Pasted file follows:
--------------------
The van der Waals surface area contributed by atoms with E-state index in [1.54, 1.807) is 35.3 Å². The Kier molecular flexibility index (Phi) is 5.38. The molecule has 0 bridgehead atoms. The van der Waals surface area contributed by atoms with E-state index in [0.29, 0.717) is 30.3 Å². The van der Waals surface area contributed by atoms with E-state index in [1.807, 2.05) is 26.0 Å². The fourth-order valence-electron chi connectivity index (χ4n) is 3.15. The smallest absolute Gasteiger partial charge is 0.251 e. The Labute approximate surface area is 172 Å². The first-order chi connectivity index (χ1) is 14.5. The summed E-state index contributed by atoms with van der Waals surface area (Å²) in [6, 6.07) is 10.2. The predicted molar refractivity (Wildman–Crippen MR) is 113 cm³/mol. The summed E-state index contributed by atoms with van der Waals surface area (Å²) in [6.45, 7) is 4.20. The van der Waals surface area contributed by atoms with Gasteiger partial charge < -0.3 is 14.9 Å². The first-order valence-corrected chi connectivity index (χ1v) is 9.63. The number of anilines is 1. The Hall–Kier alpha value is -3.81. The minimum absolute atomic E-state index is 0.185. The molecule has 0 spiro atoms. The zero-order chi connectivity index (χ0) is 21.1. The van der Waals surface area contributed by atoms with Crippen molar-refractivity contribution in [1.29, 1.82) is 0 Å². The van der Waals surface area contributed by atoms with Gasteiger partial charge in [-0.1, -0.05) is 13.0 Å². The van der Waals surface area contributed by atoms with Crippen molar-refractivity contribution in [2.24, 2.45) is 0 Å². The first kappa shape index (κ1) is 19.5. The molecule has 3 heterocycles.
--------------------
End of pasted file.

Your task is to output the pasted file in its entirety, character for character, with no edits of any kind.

The van der Waals surface area contributed by atoms with E-state index in [1.54, 1.807) is 35.3 Å². The Kier molecular flexibility index (Phi) is 5.38. The molecule has 0 bridgehead atoms. The van der Waals surface area contributed by atoms with E-state index in [0.29, 0.717) is 30.3 Å². The van der Waals surface area contributed by atoms with E-state index in [1.807, 2.05) is 26.0 Å². The fourth-order valence-electron chi connectivity index (χ4n) is 3.15. The smallest absolute Gasteiger partial charge is 0.251 e. The Labute approximate surface area is 172 Å². The first-order chi connectivity index (χ1) is 14.5. The summed E-state index contributed by atoms with van der Waals surface area (Å²) in [6, 6.07) is 10.2. The predicted molar refractivity (Wildman–Crippen MR) is 113 cm³/mol. The summed E-state index contributed by atoms with van der Waals surface area (Å²) in [6.45, 7) is 4.20. The van der Waals surface area contributed by atoms with Gasteiger partial charge < -0.3 is 14.9 Å². The first-order valence-corrected chi connectivity index (χ1v) is 9.63. The number of anilines is 1. The Hall–Kier alpha value is -3.81. The minimum absolute atomic E-state index is 0.185. The molecule has 0 spiro atoms. The zero-order chi connectivity index (χ0) is 21.1. The van der Waals surface area contributed by atoms with Crippen molar-refractivity contribution in [1.29, 1.82) is 0 Å². The van der Waals surface area contributed by atoms with Gasteiger partial charge in [-0.1, -0.05) is 13.0 Å². The van der Waals surface area contributed by atoms with Crippen molar-refractivity contribution in [2.24, 2.45) is 0 Å². The first kappa shape index (κ1) is 19.5. The molecule has 3 heterocycles.